Mass-produced education

By Bill Kaye-Blake 13/04/2013 3


MOOCs — Massive open online courses — are the latest Next Big Thing in education. Technology has made it cheap to reproduce and transmit information. The hope is that it can spread education far and wide.

The discussion of MOOCs reminds me of other technology discussions. Back in the early days of Web commercialisation, there was a lot of jostling and experimentation to try to figure out how to use the Web and make money from it. Some models boomed, some failed, and some limped. MOOCs look like the same sort of process — trying to figure out how to make a profitable mass education business model.

They also remind me of MP3. The analogue proponents say that compressed digital music doesn’t provide the quality that vinyl can. Listening to poor-quality songs from my smartphone, I know they are right. But then, I can’t carry around 1,568 songs on vinyl in my pocket. The criticism that MOOCs are providing poorer quality education — which is likely to be accurate — ignores that there are other considerations. Some people in some situations are willing to trade quality for convenience.

The criticisms of MOOCs seem to revolve around their commercial focus, which is just the latest fight over commercialisation of universities. This Lawyers Guns and Money post on US and UK universities discusses MOOCs  as part of a larger discussion of

the commercialisation of academia and the erosion of academic freedom [which] are tightly interwoven.

In particular, critics are concerned about profiteering by the course providers and the rise of superprofessors —  seeing MOOCs as ways to stroke the egos of people who are already successful while creating profits only for the companies involved.

These courses are revealing an important split in the role of universities — the production of new knowledge, which is expensive and time-consuming, and the dissemination of knowledge, which needn’t be. And that suggests the possibility of greater division of labour, which has historically made things less expensive and more available. These changes don’t tend to be (are never?) unequivocally good (or Pareto improving). This was Rousseau’s critique, as it was Marcuse’s, but people continue to buy the newer, cheaper stuff.

I am in the middle of some lecturing. I have two sections of about 250-300 students each. I pace about at the front of the lecture halls — purpose-built to have that many students — and talk them through basic statistics. I get the occasional comment or chuckle as feedback, but I’m not interacting with the students in any meaningful way. I could be performing in front of 300 or 3,000. They could be watching me in person or on-line.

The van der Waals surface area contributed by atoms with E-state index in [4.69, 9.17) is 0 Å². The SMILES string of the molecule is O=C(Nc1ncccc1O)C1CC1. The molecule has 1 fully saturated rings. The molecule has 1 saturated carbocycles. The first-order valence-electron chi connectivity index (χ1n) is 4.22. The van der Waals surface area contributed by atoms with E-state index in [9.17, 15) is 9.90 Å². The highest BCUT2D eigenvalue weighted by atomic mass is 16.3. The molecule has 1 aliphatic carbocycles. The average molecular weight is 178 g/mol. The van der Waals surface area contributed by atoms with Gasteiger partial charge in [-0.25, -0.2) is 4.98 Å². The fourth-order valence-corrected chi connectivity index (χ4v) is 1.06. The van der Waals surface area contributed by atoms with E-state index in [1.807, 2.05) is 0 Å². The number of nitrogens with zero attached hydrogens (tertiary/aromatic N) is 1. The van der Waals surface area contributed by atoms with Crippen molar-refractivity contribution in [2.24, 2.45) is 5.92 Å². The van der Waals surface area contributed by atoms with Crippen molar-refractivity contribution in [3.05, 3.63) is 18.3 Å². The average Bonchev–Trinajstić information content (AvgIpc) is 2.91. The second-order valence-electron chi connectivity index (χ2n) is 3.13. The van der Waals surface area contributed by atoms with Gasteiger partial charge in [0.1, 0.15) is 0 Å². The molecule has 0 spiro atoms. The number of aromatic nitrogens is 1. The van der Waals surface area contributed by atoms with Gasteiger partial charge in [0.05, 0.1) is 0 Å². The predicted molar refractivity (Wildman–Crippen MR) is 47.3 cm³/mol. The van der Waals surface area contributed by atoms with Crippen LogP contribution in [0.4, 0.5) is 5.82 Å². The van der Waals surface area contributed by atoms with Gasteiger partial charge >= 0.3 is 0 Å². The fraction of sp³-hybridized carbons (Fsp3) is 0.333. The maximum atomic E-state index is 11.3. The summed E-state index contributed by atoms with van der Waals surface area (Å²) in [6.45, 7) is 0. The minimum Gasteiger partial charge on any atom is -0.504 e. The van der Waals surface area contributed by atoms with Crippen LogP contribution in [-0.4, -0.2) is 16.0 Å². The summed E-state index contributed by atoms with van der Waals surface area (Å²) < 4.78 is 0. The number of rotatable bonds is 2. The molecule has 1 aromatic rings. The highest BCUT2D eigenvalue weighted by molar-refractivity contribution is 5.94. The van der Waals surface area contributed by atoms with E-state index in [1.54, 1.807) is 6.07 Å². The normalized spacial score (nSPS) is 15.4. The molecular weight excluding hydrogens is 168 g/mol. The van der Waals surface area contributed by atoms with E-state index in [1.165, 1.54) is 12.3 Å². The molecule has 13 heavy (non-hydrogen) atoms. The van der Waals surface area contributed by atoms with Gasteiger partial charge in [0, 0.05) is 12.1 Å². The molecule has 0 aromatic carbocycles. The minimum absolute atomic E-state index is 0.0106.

These large lecture halls show that universities already recognise the efficiencies to be had in transmitting information. Universities are already mass-producing education, and students’ experiences are already inferior to mine of 25 years ago. MOOCs are not just a new technology that breaks with the past; they are also a continuation of it.


3 Responses to “Mass-produced education”

  • One of the things MOOCs have not succeeded in dealing with is that education is not just about teaching, it is also about being able to assess/ verify that the students have attained the skills, knowledge and attitudes that a course is supposed to deliver.
    Where MOOCs or even OOCs could have a useful role is removing the need for you to stand in front of large lectures and perhaps instead spend your time with smaller tutorial groups or other modes of teaching?

  • “Where MOOCs or even OOCs could have a useful role is removing the need for you to stand in front of large lectures and perhaps instead spend your time with smaller tutorial groups or other modes of teaching?” ie flip teaching? A class of 200-300 doesn’t have to be taught via the standard lecture format: VUW’s Kevin Gould has done a lot in this area with his large first-year Bio classes (http://akoaotearoa.ac.nz/community/ako-aotearoa-academy-tertiary-teaching-excellence/resources/pages/kevin-gould-ttea-profile-2011).